• Violations of campus community standards, such as sexual assault and misconduct, often involve excessive alcohol use. While alcohol does not cause or excuse acts of sexual violence, it can be used to facilitate assaultive behavior. We encourage everyone to be educated on our policies and procedures and to utilize campus resources to help prevent and address these issues. More information on sexual assault support and resources is available.

We believe firmly that by openly and frankly talking about substance use and expectations, you can help us create a protective campus culture of personal responsibility and good decision-making.

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Keep Talking

But don’t stop there. At regular times during the year, continue the conversation. Ask, questions like:

  • “What did you do last night?”
  • "What fun things are you finding to do?”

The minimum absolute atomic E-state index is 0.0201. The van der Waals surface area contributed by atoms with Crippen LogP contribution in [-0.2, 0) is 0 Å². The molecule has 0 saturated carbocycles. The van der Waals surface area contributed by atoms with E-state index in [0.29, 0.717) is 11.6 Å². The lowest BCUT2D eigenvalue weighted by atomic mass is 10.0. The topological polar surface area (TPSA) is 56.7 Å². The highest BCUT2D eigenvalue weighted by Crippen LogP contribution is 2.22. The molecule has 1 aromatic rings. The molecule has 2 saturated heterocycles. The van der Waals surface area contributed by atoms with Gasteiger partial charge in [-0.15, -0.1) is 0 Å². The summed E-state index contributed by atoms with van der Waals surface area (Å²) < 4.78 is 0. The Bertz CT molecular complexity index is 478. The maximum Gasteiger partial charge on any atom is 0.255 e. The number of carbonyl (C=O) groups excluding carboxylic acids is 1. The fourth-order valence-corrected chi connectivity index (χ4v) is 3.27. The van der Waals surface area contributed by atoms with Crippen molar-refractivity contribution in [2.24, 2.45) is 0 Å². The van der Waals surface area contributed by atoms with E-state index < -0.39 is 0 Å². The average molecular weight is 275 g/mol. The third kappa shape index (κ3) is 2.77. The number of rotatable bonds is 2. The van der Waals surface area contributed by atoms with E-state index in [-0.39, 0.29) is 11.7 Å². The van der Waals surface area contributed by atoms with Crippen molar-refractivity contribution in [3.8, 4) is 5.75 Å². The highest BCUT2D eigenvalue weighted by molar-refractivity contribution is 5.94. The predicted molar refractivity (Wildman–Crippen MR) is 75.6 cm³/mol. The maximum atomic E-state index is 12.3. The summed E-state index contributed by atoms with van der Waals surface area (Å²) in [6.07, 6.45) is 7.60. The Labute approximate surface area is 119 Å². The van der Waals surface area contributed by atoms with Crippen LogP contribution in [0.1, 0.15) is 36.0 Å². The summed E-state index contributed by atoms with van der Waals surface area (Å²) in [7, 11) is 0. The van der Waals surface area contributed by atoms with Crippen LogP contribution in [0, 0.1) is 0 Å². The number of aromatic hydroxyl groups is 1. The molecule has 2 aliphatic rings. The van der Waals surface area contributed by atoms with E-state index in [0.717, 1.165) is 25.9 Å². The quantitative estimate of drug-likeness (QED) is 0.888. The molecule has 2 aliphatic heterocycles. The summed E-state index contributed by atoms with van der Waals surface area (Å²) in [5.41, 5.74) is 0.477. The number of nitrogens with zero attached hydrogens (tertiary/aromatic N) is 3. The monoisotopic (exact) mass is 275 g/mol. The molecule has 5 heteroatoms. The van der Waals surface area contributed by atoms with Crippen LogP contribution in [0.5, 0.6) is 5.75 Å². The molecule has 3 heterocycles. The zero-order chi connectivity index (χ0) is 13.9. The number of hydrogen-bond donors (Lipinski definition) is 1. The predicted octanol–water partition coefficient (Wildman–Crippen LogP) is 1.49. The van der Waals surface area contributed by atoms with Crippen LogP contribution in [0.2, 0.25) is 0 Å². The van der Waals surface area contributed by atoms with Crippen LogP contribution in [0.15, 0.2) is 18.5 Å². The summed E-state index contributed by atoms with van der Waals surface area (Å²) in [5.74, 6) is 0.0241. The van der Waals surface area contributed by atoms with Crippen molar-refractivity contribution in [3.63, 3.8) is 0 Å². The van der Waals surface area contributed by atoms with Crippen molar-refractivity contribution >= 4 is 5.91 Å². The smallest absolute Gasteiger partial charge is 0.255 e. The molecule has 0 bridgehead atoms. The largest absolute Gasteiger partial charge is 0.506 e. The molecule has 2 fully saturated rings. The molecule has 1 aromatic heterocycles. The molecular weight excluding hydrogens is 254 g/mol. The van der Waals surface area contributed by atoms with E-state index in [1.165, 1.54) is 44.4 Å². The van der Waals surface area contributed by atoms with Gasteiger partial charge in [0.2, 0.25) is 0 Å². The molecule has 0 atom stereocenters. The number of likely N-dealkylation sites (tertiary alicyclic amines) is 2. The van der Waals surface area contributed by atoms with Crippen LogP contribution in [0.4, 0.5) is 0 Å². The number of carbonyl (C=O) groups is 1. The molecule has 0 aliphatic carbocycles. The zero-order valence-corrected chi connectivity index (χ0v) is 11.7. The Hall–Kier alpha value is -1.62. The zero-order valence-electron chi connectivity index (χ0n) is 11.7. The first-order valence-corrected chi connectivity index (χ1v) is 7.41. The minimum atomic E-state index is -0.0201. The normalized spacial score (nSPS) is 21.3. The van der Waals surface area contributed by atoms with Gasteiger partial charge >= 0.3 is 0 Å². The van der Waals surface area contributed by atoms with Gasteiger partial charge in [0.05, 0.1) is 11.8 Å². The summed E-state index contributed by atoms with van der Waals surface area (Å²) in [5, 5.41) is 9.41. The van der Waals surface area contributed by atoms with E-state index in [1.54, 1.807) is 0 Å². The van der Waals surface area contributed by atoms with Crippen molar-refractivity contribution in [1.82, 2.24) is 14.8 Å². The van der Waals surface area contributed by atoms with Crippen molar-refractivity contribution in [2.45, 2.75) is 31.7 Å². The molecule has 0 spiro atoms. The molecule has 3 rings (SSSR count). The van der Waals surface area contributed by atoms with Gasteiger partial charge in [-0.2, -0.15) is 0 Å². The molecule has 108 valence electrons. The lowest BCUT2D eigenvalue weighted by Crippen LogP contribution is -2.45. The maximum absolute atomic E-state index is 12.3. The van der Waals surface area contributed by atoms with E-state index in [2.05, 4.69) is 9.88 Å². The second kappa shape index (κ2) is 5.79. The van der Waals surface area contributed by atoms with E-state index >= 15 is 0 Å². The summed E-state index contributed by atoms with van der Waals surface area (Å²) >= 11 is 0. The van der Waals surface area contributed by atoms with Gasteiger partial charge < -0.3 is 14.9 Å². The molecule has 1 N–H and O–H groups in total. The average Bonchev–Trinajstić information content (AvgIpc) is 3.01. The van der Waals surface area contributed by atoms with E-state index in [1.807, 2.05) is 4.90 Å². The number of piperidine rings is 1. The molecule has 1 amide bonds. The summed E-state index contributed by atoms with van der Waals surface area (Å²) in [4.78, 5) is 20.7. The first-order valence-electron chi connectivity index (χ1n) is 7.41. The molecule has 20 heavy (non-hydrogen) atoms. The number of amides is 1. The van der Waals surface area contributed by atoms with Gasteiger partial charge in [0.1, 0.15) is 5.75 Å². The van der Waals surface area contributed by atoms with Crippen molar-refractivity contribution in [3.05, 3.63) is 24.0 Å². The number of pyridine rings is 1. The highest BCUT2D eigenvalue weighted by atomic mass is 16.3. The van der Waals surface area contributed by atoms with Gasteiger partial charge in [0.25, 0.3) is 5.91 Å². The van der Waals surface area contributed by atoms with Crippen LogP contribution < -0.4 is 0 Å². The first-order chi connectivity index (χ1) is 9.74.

• “Tell me about your friends.”
  • “Are you feeling connected to others?”

The answers to these questions can reveal many things such as feeling isolated and, thus, vulnerable. In our experience, parents/guardians are best able to detect if something is amiss.

Thank you for your partnership in this effort. Curbing irresponsible use of alcohol and drugs is a high priority for Stanford. Please contact the Office of Substance Use Programs Education & Resources at 650.725.5947 for more information, questions or concerns.

Sincerely,

Susie Brubaker-Cole
Vice Provost for Student Affairs

Ralph J. Castro     
Associate Dean of Students
Director, Office of Substance Use Programs, Education & Resources